Years ago the city tried saving money by not replacing street lights as they burned out over the summer. The plan was to replace all burned out lights in the fall. When fall came, the city found they were unable to quickly replace all the unlit lights. Not only was there a massive backlog of dead lights but more lights were continuing to go black. With winter approaching, the city hired an outside contractor to assist with the bulb replacement. To find a contractor with the proper truck, the city had to go all the way to Hamilton. The city had to put the crew from Hamilton up in a local hotel, it is too far to commute to London from Hamilton. Of course, the city also had to provide the outside workers with expensive restaurant meals.

It was NOT a brilliant move, and our mayor is making a bit of a dim bulb of himself by attempting something similar now as he adheres to a foolish election promise of zero tax increases.

Sunday, May 20, 2012

Another good spot near London, Ontario

Port Bruce, a lakeside village on the north shore of Lake Erie, is a great beach destination for those put-off by the crowds attracted to Port Stanley about 16 kilometres to the west. If baking in the sun isn't your cup of tea, fishing off the port pier is another option. The area is known for its yellow perch and walleye fishing. At one time the village supported a fairly large fishing fleet, but today sun lovers have replaced commercial fishers.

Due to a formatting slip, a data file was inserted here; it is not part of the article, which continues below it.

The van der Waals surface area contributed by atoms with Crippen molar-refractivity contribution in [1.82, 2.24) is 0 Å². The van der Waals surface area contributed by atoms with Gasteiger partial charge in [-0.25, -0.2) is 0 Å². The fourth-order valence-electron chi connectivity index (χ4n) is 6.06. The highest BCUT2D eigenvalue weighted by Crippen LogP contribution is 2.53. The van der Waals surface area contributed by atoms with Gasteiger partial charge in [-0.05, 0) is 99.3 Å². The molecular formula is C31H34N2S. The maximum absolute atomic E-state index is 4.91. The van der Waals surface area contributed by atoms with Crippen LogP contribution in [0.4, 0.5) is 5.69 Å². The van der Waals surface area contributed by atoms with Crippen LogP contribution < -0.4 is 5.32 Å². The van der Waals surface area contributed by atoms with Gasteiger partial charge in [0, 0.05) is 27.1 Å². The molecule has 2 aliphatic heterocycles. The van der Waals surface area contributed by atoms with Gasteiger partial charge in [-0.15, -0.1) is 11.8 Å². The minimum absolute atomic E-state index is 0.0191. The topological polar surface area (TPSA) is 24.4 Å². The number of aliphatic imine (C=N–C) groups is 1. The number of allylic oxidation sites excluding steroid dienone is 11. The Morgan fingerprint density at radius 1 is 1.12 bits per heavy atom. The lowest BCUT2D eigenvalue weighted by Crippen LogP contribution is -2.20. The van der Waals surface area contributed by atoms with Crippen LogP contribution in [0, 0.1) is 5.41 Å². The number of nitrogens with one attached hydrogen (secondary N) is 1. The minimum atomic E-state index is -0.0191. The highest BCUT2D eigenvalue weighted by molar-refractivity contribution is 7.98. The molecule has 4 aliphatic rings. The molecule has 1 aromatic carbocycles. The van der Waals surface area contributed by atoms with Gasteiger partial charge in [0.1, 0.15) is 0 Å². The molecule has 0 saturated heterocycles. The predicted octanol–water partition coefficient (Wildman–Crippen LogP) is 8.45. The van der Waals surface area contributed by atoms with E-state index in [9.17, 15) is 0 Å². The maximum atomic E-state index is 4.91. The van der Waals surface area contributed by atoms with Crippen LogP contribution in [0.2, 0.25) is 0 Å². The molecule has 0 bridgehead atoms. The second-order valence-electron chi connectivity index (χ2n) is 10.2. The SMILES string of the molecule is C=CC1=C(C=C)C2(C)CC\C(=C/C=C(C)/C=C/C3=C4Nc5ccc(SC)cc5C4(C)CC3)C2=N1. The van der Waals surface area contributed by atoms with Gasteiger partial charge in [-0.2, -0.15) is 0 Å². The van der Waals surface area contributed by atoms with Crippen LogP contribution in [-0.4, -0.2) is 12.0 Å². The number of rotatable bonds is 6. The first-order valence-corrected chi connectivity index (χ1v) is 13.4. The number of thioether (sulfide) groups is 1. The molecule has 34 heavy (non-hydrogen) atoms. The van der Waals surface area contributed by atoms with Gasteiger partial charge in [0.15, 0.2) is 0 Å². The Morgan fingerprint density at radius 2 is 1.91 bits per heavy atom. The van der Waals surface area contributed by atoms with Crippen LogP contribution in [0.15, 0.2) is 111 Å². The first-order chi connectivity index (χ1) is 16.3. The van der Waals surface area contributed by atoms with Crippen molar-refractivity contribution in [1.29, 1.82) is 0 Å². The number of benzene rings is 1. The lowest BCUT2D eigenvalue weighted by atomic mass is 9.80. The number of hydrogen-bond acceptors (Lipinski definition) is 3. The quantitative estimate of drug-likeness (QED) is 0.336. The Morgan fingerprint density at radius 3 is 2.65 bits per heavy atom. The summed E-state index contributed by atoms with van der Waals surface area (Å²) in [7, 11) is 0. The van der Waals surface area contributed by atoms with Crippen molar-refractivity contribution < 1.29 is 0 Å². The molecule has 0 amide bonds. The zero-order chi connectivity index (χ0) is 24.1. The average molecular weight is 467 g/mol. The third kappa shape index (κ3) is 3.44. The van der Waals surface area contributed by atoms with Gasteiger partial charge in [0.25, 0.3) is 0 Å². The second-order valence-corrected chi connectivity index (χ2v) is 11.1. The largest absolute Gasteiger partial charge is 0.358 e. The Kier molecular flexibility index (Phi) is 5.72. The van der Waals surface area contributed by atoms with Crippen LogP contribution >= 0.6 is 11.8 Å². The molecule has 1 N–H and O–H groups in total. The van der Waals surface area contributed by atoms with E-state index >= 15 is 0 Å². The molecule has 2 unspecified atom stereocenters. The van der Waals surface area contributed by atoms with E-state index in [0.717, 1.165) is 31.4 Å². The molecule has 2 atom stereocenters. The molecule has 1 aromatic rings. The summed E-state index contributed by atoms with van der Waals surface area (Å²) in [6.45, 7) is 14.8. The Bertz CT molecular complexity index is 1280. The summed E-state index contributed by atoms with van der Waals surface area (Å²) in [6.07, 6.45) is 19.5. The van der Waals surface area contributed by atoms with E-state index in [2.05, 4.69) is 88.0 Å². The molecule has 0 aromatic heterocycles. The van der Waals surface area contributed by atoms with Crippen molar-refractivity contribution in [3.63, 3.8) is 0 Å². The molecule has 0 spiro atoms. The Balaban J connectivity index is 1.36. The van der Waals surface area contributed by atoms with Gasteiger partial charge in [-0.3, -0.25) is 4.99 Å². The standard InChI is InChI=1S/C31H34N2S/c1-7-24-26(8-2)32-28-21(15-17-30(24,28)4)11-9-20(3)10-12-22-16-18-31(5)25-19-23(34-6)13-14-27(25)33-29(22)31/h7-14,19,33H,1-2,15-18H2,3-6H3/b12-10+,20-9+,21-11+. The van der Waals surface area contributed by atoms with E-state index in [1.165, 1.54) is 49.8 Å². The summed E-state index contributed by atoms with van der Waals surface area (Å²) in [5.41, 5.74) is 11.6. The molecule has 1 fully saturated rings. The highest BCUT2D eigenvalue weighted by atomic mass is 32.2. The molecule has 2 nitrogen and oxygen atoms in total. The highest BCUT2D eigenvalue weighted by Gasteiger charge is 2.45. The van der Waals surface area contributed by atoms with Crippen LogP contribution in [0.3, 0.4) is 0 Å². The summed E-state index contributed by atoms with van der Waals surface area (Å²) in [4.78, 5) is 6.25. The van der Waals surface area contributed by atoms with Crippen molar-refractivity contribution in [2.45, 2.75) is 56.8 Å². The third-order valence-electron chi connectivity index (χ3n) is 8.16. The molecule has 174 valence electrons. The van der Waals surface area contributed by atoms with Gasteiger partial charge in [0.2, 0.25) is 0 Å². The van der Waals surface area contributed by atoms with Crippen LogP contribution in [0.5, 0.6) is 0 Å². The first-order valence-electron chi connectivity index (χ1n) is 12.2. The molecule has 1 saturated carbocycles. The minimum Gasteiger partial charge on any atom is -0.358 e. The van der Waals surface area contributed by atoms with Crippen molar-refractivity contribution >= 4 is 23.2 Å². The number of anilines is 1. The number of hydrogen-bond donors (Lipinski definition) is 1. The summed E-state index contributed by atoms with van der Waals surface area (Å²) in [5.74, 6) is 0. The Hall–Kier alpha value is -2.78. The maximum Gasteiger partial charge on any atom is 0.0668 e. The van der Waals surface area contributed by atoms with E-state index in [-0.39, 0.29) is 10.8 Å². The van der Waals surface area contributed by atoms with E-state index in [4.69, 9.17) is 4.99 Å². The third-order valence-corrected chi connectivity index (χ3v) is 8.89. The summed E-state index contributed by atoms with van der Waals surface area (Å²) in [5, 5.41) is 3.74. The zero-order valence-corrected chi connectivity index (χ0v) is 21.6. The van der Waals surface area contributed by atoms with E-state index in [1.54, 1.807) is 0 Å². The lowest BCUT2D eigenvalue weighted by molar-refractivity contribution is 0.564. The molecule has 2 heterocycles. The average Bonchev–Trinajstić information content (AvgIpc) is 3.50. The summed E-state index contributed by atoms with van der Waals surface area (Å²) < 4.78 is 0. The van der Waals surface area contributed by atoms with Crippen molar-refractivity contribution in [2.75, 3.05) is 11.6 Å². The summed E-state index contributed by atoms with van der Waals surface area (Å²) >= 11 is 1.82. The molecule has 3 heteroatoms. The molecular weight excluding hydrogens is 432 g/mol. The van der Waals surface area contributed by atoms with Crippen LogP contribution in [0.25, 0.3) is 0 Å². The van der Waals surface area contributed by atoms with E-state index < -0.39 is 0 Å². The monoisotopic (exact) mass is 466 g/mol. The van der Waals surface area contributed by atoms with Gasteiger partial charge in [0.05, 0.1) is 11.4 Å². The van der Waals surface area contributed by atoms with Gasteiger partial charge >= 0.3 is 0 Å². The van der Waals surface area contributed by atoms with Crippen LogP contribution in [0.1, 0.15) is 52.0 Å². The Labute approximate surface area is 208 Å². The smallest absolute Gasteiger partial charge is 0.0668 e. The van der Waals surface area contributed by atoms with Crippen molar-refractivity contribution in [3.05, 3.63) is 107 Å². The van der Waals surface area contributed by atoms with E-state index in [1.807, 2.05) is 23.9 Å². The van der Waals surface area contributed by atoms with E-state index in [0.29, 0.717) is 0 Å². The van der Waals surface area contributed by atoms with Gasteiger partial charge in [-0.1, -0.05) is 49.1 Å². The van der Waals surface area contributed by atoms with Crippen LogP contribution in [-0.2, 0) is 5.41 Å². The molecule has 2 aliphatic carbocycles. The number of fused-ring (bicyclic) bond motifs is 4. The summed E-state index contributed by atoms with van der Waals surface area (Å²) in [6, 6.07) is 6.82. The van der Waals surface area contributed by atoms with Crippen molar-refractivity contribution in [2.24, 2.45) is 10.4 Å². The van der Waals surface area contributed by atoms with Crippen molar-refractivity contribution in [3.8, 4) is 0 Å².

Friday, May 11, 2012

One of London's finest features isn't in London

Small breakers rolling in at the Port Stanley beach south of London, Ontario.

Click the link to see and learn more.
Port Stanley on Lake Erie was once thought of as London, Ontario's beach on Lake Erie. Teens would board the London & Port Stanley Railway and ride from London to the beach.

The Port was really something back then. There was a dance pavilion, an incline railway, a casino, a roller coast and more, and of course there was always the lake and the beach.

The Port is still a fine destination. I took my granddaughter there today to build sand castles with the fine sand and watch the tumbling waves gently crashing onto the shore.

It is only early May and still quite cool. Yet, there were a fair number of folk enjoying a little time at the beach.

To learn more about the Port that was click the LINK.

Saturday, May 5, 2012

An asparagus farm in the city

This asparagus farm and retail stand is maybe half a kilometre from my London home.
The City of London is convinced that all that is important is found in the core. The local paper seems to agree. The suburbs are a dull, backwater to hear these folk tell it. Boy, do they have it wrong.

Oh, I'm sure some people, maybe most people would agree with them, but I don't. I love living in the suburb of Byron, in the southwest corner of London. Every May I look forward to taking a short walk to the asparagus farm operating near my home. I always buy a couple of pounds.

Trust me, asparagus picked in the morning and eaten for lunch, gently salted with a little melted butter, is "wonderful." The adjective "wonderful", by the way, was supplied by my 33-month-old granddaughter. The kid knows her veggies even if the city and the newspaper haven't a clue.